#WeTheParents – Raising Twins

*Names of the children have been changed to protect their identity

Last week I asked my 8-year-old son, Nihar, to list five qualities he thought a boy should have. “Strength, speed, good at driving, intelligence; good at football” he said, after some thought. But girls can have these too, I pointed out. “I know,” he replied, “I didn’t say only boys had them.” My relief grew an inch when he added, “Actually, I can’t think of any quality that only boys have and girls don’t. Or the other way around!”

I have twins, a boy and a girl. Nihar and Anaya. People usually presume Anaya is younger by a year because she is built small, like my grandmother. Nihar hovers a foot above her. At a vaccination clinic a doctor casually inquired if we were feeding the boy more! I nearly went for his neck.

When they are heading to the park, I tell Nihar to watch out for Anaya. On a school excursion, or a play date I ask him to keep an eye on her.

I say, it is because Anaya is the smaller child, I tend to worry more about her safety. I think, it is because Anaya is the ‘girl child’, I tend to worry more about her safety.

I’ve made Nihar the de facto guardian, Anaya, the defenceless ‘guardee’. Unconsciously signalling to one that ‘he’ protects; to the other that ‘she’ needs it. My sometimes-wise husband corrects me when I assign this lopsided duty, and tells them to both keep an eye on each other. He levels the field, when I was flagrantly tilting it.

How could I miss this! I’ve always had lofty notions about my feminism; I’d congratulate myself for having weeded out most (clearly I’d missed a few!) gender stereotypes from the household; for starting the children early on Fundamentals of Feminism when I’d point out to them the backwardness of separate Girl/ Boy sections in book/toy-stores, and gendered colour-coded clothing. How then did I continue to make this most cardinal of errors!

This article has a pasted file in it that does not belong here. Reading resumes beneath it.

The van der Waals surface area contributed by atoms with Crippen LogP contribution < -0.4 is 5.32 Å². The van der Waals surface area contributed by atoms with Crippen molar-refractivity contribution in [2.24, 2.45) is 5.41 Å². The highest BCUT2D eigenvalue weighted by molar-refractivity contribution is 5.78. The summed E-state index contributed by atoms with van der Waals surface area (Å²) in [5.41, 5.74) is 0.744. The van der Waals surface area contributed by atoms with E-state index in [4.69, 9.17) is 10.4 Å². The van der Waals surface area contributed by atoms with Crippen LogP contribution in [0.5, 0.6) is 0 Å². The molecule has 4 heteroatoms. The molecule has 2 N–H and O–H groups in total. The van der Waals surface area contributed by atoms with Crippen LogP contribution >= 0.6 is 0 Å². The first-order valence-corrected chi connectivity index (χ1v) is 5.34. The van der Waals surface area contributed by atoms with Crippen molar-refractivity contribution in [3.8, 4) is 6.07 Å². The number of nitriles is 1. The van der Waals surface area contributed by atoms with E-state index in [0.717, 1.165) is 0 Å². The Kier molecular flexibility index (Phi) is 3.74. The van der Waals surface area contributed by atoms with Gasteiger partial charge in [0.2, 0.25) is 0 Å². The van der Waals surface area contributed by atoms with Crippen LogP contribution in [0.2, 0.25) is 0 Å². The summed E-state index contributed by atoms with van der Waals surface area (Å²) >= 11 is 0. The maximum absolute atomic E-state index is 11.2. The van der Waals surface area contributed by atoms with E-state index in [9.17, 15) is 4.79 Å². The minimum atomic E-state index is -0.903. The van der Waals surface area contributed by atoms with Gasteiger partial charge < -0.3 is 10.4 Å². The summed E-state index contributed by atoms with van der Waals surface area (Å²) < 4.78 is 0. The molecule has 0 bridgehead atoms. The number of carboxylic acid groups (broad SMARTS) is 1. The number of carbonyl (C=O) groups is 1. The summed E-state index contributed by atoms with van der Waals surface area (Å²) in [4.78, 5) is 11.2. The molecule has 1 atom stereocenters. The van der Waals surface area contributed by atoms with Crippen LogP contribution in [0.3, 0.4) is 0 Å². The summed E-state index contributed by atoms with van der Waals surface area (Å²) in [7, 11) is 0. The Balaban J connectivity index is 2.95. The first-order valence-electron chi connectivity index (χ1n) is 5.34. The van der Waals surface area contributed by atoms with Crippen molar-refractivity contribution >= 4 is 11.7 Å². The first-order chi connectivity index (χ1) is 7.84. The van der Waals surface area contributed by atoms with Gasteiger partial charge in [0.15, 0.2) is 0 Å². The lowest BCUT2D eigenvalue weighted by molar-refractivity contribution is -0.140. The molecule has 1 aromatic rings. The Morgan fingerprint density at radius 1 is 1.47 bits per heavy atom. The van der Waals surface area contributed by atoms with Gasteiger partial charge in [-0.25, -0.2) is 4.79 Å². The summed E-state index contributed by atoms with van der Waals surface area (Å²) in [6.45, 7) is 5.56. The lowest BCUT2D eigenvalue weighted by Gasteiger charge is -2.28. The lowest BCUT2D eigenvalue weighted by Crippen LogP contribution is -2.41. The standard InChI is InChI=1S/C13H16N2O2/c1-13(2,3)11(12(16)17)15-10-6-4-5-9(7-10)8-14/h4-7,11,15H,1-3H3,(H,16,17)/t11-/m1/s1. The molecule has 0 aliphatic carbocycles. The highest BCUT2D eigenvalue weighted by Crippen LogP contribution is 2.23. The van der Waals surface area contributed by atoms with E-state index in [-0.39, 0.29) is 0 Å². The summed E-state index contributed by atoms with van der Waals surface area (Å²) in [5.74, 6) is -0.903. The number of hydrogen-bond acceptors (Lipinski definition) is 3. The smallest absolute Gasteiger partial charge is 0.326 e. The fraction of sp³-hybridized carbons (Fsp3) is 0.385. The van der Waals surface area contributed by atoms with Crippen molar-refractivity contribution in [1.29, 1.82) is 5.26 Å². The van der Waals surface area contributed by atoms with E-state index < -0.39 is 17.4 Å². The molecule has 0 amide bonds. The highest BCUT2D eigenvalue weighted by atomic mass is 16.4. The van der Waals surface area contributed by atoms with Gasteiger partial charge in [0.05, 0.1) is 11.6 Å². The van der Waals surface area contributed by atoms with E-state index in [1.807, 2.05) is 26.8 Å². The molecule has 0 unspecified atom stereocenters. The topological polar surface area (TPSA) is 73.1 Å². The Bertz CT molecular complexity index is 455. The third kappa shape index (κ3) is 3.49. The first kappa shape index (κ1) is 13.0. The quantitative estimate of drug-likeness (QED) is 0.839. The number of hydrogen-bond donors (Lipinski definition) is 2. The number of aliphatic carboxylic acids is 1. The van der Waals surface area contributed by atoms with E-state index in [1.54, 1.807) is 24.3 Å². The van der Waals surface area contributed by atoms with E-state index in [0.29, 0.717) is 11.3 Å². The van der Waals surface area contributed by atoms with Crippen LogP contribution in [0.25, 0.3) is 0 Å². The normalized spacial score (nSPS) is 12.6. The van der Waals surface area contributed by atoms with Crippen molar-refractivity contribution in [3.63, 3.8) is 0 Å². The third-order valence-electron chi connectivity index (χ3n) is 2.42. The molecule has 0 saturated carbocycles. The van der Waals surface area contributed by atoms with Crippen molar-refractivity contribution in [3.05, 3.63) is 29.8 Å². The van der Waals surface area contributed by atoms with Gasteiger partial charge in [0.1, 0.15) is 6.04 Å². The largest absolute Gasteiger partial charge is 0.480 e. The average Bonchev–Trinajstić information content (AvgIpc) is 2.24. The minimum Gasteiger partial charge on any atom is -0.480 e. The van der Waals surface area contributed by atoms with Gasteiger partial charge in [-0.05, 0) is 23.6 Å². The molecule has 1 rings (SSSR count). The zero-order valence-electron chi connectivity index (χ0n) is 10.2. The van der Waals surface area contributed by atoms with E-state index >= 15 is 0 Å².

As a journalist I’ve written that ALL children, irrespective of sex, are at equal risk of sexual abuse, molestation and kidnapping. Why then was I more anxious for Anaya’s safety while taking Nihar’s for granted?

Had Nihar been the physically smaller twin, or even the younger child, would I have dispatched them to the playground with Anaya ‘in charge’? At age 8, I think not. I might have accompanied them.

We conflate size and age with agency — the older and bigger you are, the more capable of looking after yourself. We inadvertently conflate sex with agency too — boys can take care of themselves, and of girls. They ought to. Even the most modern mothers can fall into old habits.

I live in Gurgaon, a city where a parent’s worst fears and nightmares are kept alive and healthy by daily reports on all manners of depravity visited on children, particularly on girls. Although I live in a guarded residential complex, I worry when I send my kids outdoors unsupervised. But I don’t want to cloister them (well, not until they’re 15), so I send them to the nearby playground like they’re going into battle — armed to the teeth with cautions, placing my son in command.

Now while I don’t want my daughter to feel especially threatened or vulnerable, I don’t want my son to feel like his safety doesn’t matter. Or unfairly anchoring him with responsibility. I want them both to feel equally empowered — possessed of the agency to look after themselves and the other.

As with many first moves, this starts with language. I’m revising my script, telling the boy I expect of him what I would of the girl, and the other way around. I hope it will embolden Anaya and give her a greater sense of agency. And it will reassure Nihar that someone’s watching his back too.

Photo Credits : Today's Parent

Words By : Joeanna Rebello Fernandes

For two decades Joeanna Rebello Fernandes has worked as a magazine and newspaper journalist. For over half that time she has worked with The Times of India across Mumbai, Chennai and Delhi. She is now a Senior Editor with Eicher Goodearth Ltd, a part of Eicher Motors, and has recently written a children’s book for them, Treasure at The Train Station: A Mumbai Adventure. You can follow her on twitter and instagram


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